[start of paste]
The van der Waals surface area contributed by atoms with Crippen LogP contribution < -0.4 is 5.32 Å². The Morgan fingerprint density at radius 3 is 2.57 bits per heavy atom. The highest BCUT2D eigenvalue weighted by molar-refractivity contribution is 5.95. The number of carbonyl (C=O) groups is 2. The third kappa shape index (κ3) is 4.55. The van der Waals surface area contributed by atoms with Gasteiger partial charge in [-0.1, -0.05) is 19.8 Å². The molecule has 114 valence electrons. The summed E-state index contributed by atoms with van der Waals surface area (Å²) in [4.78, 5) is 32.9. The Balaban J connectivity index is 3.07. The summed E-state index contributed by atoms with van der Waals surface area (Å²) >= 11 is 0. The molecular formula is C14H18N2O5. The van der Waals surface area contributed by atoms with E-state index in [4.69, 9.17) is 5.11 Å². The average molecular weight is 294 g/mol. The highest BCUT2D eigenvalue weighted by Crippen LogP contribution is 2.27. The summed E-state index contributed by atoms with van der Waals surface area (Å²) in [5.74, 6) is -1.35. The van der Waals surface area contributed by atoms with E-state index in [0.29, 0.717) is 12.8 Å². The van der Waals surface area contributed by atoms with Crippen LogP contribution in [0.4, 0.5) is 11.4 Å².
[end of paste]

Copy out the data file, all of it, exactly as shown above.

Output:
The van der Waals surface area contributed by atoms with Crippen LogP contribution < -0.4 is 5.32 Å². The Morgan fingerprint density at radius 3 is 2.57 bits per heavy atom. The highest BCUT2D eigenvalue weighted by molar-refractivity contribution is 5.95. The number of carbonyl (C=O) groups is 2. The third kappa shape index (κ3) is 4.55. The van der Waals surface area contributed by atoms with Gasteiger partial charge in [-0.1, -0.05) is 19.8 Å². The molecule has 114 valence electrons. The summed E-state index contributed by atoms with van der Waals surface area (Å²) in [4.78, 5) is 32.9. The Balaban J connectivity index is 3.07. The summed E-state index contributed by atoms with van der Waals surface area (Å²) >= 11 is 0. The molecular formula is C14H18N2O5. The van der Waals surface area contributed by atoms with E-state index in [4.69, 9.17) is 5.11 Å². The average molecular weight is 294 g/mol. The highest BCUT2D eigenvalue weighted by Crippen LogP contribution is 2.27. The summed E-state index contributed by atoms with van der Waals surface area (Å²) in [5.74, 6) is -1.35. The van der Waals surface area contributed by atoms with E-state index in [0.29, 0.717) is 12.8 Å². The van der Waals surface area contributed by atoms with Crippen LogP contribution in [0.4, 0.5) is 11.4 Å².